When the calendar flips from December to January, it’s tough to resist the feeling of a fresh start. That’s why so many people make New Year’s resolutions and have high hopes of keeping them until the following year.
But, according to one research report, only 8 percent of those people will reach that goal. Ouch.
Not keeping that motivation going can actually set people back, because they’ll feel discouraged, and may fall into former bad habits. But as a personal trainer, you have the ability to prevent that trainwreck, with a few savvy tactics designed to keep them on track:
1. Turn Big Goals Into Manageable Steps
There’s definitely an allure to large goals, like losing a significant amount of weight or training for a major competition. But without very specific smaller goals related to that bigger aim, it could cause motivation to sputter out. For example, with weight loss, instead of focusing on the end-result number, set a realistic weekly goal. Most sustainable weight loss is between one to two pounds per week. For many people, that feels much more manageable than saying, “I’m going to lose 50 pounds.”
2. Talk About Progress So Far
Looking ahead toward goals is valuable, but it can be equally crucial to revisit a client’s early days of training. Even if your client has done only a few sessions, it’s likely that he or she has made some progress that you can articulate. Many times, clients aren’t aware of their improvements in the same way that an objective observer might be. For example, you can point out that your client is now lifting double the weight as when she started, or that he could once do only three minutes on the treadmill and now does 30. That can make a client think: What else can I do?
3. Change It Up
Most likely, you’ll know when motivation starts to lag. That’s when sessions get cancelled at the last minute, or a client doesn’t seem to be giving 100 percent like before. In that case, you’ll probably need to shake things up. Add a new routine to the mix that’s unlike anything the client has done before—maybe some MMA moves like Parkour. You can encourage clients to take group fitness classes to draw on the energy of others. Incorporate some functional fitness techniques. Do what it takes to keep your sessions surprising and invigorating, since that can restart motivation.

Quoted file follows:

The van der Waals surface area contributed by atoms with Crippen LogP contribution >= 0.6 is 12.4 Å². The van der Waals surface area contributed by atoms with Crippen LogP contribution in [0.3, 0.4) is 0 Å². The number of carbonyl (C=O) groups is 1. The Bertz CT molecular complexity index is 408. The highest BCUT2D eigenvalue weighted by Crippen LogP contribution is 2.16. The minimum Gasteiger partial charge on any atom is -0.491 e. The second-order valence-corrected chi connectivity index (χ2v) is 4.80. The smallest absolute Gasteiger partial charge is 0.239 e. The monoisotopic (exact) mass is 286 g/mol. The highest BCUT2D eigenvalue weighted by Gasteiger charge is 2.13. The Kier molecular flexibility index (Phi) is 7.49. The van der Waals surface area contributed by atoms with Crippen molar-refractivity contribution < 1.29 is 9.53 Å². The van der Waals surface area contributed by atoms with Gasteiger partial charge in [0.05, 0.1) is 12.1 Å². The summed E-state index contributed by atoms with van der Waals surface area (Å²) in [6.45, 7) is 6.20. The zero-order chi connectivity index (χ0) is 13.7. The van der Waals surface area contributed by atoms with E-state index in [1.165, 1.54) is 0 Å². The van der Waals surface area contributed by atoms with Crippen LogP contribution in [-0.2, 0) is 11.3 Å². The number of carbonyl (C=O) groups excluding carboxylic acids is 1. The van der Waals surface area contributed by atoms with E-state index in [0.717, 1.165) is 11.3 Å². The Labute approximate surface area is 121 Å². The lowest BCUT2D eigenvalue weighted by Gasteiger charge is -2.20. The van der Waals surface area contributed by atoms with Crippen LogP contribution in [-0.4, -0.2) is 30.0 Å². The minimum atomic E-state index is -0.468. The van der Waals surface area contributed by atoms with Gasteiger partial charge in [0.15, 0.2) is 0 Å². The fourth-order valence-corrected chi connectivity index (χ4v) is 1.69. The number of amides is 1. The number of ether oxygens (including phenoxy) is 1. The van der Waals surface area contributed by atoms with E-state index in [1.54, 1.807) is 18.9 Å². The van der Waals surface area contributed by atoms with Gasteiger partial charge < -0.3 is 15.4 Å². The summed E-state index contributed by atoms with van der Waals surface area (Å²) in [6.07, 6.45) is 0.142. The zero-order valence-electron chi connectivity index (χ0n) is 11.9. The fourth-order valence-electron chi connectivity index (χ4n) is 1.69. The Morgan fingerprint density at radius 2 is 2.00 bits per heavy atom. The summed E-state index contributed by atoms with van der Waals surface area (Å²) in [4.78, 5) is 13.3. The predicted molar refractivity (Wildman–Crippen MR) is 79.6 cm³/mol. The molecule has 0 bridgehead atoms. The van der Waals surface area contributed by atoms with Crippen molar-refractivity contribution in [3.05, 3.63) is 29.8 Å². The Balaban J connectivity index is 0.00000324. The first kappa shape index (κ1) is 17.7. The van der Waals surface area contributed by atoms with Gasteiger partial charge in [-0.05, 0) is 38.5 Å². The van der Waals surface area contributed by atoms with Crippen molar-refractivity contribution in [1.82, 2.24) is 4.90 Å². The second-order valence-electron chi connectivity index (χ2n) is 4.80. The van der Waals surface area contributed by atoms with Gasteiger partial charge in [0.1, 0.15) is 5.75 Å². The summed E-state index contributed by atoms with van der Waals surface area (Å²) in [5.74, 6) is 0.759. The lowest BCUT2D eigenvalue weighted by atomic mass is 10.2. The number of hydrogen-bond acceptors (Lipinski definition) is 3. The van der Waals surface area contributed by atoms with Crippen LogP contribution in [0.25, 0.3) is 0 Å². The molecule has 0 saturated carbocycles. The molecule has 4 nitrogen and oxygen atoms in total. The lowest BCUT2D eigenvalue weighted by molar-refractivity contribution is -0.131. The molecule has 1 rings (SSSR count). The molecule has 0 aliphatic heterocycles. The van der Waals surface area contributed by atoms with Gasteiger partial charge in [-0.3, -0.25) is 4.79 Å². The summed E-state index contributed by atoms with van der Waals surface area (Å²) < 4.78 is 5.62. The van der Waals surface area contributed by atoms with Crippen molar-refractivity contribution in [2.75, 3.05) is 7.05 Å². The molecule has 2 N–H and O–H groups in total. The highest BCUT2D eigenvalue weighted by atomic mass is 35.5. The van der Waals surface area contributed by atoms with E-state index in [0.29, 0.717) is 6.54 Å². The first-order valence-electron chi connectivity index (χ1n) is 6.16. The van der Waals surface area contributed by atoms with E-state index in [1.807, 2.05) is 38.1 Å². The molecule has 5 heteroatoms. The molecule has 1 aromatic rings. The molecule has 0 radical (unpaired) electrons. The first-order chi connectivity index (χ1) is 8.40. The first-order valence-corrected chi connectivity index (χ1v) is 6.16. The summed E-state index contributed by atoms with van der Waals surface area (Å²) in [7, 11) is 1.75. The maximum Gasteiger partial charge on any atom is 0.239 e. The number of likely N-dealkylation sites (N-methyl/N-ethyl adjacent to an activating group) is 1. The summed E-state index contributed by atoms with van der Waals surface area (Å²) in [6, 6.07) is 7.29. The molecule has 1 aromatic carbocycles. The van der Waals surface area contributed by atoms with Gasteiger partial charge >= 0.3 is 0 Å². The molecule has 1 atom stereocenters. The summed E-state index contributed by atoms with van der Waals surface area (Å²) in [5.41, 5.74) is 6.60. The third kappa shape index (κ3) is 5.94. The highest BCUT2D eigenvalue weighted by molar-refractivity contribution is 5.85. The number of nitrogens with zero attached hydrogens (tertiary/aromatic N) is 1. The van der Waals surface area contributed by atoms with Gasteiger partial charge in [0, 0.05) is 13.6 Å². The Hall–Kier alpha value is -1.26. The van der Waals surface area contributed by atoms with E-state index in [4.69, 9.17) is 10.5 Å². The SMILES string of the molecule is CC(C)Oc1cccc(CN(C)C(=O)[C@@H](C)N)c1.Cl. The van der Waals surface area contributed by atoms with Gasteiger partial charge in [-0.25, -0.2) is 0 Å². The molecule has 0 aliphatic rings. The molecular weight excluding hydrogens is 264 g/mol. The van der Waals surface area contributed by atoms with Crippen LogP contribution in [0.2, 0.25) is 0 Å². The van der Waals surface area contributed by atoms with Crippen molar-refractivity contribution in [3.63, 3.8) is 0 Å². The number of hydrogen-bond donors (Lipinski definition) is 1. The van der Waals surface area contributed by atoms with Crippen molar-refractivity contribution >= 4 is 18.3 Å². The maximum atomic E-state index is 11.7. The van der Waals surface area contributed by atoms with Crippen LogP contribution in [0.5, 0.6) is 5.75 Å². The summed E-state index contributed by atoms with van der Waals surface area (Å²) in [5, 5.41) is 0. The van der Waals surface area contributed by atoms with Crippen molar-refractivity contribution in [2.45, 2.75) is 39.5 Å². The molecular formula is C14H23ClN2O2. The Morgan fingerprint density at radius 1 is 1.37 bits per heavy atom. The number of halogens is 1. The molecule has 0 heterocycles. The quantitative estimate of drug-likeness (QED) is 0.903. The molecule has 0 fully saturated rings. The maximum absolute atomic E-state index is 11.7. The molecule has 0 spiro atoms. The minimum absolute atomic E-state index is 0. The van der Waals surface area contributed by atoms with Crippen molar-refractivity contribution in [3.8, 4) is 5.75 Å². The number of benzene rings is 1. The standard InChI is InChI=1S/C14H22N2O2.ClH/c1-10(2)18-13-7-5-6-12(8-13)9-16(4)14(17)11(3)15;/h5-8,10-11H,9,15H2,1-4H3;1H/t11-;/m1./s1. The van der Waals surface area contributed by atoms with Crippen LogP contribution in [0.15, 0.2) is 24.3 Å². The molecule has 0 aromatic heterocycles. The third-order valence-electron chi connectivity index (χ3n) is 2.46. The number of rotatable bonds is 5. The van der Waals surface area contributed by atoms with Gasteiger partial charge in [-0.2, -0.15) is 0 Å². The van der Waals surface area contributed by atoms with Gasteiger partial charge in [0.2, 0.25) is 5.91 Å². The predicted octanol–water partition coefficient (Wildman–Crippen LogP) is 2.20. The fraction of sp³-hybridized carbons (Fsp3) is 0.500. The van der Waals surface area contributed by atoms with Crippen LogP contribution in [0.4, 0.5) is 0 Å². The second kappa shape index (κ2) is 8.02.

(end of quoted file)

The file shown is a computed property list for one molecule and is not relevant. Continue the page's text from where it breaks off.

4. Talk It Out
Whether your client’s motivation is sputtering or not, take the time to chat about what’s going on in a client’s life that might affect fitness goals now and into the future. Maybe a job is becoming more stressful than it used to be, or your client is struggling with injury recovery. Chat about sleep, eating habits, relationships—within the boundaries of respect for your client’s privacy, of course. An easy way to start would be with a general question like, “What’s going on with you outside of the gym that might be affecting your motivation in the gym?”
5. Be a Role Model
Are you feeling motivated? If not, that will come through in your interactions with clients. When they see that you’re crushing it and reaching for new goals, they’ll likely feel inspired to do the same. It’s tough to draw motivation from a trainer who seems bored or is just checking off the boxes at a workout. Be passionate, and your clients will be too.
Staying motivated is challenging for anyone. But fortunately, as a personal trainer, you have the education and experience to keep clients engaged and challenged—not just for New Year’s resolutions, but for life.
To learn more about AFPA certifications, including personal training courses, visit the AFPA website.
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